Upon graduation, he was an admission counselor for the school.

And after graduating from the University of South Dakota Law School, Neary served on Westmar's Board of Directors.

"The reason I had to step down from the board," he remembers, "was because I was the city attorney when the City of Le Mars took control of the school."

The 1997 close of the school was especially traumatic for Faber.

Now, the director of the Ice Cream Capital of the World Visitor Center, Faber was then a reporter for the Daily Sentinel.

"It felt strange," she remembers, "even surreal. I wanted to take myself out of the picture but this was my school, something I thought would always be in my hometown."

Kooiker agrees.

"Westmar's closing has had an incredible impact on the community of Le Mars," she opines. "Just the fact that the higher education atmosphere is gone is reflected in the lack of cultural and music events, sporting events, and conferences. The absence of these 'quality of life' issues has left their voids in the hearts and minds of many people."

Kooiker also contributes the loss of Westmar with the "brain drain" in the area.

"Le Mars has established itself as a population with a high education level," she reasons, "and over time, that will dwindle due to lack of faculty and staff leaving the area. It will also be affected by the lack of of students deciding NOT to make their life here."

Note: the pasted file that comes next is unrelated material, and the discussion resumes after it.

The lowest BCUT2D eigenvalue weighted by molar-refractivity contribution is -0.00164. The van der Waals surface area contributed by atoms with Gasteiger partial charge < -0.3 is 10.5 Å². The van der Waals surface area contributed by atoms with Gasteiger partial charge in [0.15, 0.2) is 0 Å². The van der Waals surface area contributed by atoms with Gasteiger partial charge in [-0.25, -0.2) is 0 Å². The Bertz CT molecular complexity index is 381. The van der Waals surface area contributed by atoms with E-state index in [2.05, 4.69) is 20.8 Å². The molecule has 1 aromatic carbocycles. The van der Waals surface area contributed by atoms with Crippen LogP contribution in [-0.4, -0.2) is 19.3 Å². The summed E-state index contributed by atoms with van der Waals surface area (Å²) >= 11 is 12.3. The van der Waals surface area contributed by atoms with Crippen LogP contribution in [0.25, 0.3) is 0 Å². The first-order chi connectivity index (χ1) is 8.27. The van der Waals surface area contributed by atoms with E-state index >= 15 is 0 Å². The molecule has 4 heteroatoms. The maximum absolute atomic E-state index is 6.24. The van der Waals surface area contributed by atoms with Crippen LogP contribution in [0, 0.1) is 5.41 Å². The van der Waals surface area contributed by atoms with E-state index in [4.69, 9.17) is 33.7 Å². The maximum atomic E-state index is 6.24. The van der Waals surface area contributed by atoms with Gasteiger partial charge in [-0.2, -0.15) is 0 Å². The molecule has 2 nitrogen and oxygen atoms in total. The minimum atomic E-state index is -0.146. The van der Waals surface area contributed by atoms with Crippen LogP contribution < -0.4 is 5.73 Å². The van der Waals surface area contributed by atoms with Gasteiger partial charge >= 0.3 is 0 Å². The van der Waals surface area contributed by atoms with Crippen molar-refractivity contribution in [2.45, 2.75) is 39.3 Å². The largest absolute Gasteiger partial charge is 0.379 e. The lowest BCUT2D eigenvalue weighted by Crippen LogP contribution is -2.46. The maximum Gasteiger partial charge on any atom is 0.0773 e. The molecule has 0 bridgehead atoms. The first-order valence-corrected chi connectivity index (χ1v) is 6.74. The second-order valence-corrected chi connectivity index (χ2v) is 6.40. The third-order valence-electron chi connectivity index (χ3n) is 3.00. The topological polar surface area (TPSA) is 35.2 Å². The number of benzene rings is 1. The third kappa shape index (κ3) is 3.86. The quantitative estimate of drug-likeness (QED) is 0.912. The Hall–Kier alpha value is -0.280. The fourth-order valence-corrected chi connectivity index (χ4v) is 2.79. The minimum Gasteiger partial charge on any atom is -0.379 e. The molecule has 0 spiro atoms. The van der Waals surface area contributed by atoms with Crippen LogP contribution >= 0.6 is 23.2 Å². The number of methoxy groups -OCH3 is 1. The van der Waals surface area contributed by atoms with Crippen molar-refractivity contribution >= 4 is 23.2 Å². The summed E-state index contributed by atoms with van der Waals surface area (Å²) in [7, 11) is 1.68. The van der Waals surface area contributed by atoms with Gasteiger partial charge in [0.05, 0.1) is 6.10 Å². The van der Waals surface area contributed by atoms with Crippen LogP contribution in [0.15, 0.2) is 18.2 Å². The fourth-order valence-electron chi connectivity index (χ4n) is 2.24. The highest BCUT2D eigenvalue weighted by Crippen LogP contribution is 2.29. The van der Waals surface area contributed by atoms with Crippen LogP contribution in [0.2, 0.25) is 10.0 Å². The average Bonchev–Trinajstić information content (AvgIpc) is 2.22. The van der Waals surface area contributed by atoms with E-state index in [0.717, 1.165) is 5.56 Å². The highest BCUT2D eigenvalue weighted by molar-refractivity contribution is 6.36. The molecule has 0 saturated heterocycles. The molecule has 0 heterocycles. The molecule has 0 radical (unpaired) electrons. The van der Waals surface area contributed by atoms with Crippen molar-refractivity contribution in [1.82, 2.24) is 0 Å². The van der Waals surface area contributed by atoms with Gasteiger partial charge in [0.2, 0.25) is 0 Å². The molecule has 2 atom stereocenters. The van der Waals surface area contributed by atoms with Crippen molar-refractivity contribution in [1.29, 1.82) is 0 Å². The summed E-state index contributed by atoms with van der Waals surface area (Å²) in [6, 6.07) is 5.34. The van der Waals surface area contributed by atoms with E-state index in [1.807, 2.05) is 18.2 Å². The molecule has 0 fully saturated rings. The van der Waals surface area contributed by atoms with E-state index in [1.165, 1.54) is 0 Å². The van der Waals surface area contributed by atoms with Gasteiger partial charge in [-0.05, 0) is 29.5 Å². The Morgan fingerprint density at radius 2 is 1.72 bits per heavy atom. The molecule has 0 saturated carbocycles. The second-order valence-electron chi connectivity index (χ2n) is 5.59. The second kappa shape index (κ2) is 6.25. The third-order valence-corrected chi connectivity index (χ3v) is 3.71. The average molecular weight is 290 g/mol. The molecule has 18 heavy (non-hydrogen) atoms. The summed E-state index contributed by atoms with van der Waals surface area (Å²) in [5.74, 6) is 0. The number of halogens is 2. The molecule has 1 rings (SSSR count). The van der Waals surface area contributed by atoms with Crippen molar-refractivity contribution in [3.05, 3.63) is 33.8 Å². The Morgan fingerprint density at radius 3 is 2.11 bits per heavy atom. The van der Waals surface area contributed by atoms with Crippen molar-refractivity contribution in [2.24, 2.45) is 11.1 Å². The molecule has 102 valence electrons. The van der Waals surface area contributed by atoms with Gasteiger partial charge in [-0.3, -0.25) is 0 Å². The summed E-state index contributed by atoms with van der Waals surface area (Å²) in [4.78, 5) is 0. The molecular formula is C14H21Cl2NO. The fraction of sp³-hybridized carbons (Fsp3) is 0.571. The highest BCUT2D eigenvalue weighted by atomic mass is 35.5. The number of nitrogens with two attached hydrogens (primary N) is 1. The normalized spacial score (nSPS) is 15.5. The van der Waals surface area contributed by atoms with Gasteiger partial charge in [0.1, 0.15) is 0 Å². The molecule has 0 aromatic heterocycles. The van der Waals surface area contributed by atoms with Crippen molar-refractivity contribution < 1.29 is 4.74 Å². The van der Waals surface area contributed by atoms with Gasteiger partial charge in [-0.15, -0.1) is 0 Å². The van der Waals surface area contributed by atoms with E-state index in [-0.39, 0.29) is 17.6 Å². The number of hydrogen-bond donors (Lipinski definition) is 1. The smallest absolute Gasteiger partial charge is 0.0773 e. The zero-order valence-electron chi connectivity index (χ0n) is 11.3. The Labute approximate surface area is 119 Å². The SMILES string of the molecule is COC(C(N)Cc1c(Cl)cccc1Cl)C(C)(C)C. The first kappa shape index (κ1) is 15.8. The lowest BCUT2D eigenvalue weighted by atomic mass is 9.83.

Now the district court judge for Iowa's District Three, Neary is one of the former Westmar students who has stuck it out in the community.

"I went to law school at the University of South Dakota," he explains, "and I get calls from them all the time. But that's not MY school. Westmar is."

"There's a reason I sit on the board of Westmar's Alumni Association," Neary continues. "That was where I got to know my professors on a first name basis. That was were I was able to establish lifelong friendship. If it wasn't for Westmar, I would have never married my wife."

"Westmar was the start of everything for me," he adds simply. "Everything."

Says Thompson: "The closing of Westmar College, never could get used to calling it a University, was especially hurtful to me, not only because I was a graduate, but because both my father and my mother (Helen Thompson) invested their lives in that institution."

"I cannot believe that our society has lost such a valuable asset."

He reflects for a moment.

"I have returned to Le Mars many times for Westmar reunions," Thompson says softly. "I've been inspired by the lives of my fellow students and their lives have been shaped by the experiences and values embodied in that college."

He especially recalls a visit he made, last summer, to a former Westmar professor then celebrating her 100th birthday.

"Alice Kruse reminded me that the real investment in the institution was with the students," Thompson recalls.

"That investment," he states, "will continue long after the college is gone."

"O Westmar College, how we love thy name/O Westmar College forever and always the same."

"I learned that Westmar song when I was a freshman," Kooiker remembers with a smile. "I thought it was a pretty hokey tune."

"Here I am, 45 years later into adult life," she reasons. "And I have come to appreciate those words and that song more than I ever thought possible."

"Once you're a part of Westmar," Kooiker says, "you seem to always be a part of Westmar."

"The heritage of Westmar has," she states, "and will continue to have rich, fulfilling impact on my life."